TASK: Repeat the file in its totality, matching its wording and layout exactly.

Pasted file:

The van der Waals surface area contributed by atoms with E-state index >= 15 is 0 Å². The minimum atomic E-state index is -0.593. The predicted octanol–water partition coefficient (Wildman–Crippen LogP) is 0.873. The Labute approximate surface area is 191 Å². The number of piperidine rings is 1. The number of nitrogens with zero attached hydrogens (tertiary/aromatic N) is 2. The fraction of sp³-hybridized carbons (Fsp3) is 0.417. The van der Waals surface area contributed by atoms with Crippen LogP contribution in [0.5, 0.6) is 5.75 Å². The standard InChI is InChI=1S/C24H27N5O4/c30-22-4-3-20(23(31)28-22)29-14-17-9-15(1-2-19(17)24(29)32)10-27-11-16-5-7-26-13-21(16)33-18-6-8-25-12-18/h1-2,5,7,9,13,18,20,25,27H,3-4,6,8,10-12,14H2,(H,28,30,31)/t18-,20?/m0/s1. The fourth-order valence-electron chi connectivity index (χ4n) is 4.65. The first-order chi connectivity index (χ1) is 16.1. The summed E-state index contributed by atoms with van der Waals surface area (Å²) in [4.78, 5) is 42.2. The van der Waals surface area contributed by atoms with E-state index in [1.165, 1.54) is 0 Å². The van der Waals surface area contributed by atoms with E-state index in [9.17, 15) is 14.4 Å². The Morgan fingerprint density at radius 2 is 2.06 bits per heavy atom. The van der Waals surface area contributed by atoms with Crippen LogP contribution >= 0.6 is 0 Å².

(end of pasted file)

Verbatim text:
The van der Waals surface area contributed by atoms with E-state index >= 15 is 0 Å². The minimum atomic E-state index is -0.593. The predicted octanol–water partition coefficient (Wildman–Crippen LogP) is 0.873. The Labute approximate surface area is 191 Å². The number of piperidine rings is 1. The number of nitrogens with zero attached hydrogens (tertiary/aromatic N) is 2. The fraction of sp³-hybridized carbons (Fsp3) is 0.417. The van der Waals surface area contributed by atoms with Crippen LogP contribution in [0.5, 0.6) is 5.75 Å². The standard InChI is InChI=1S/C24H27N5O4/c30-22-4-3-20(23(31)28-22)29-14-17-9-15(1-2-19(17)24(29)32)10-27-11-16-5-7-26-13-21(16)33-18-6-8-25-12-18/h1-2,5,7,9,13,18,20,25,27H,3-4,6,8,10-12,14H2,(H,28,30,31)/t18-,20?/m0/s1. The fourth-order valence-electron chi connectivity index (χ4n) is 4.65. The first-order chi connectivity index (χ1) is 16.1. The summed E-state index contributed by atoms with van der Waals surface area (Å²) in [4.78, 5) is 42.2. The van der Waals surface area contributed by atoms with E-state index in [1.165, 1.54) is 0 Å². The van der Waals surface area contributed by atoms with E-state index in [9.17, 15) is 14.4 Å². The Morgan fingerprint density at radius 2 is 2.06 bits per heavy atom. The van der Waals surface area contributed by atoms with Crippen LogP contribution >= 0.6 is 0 Å².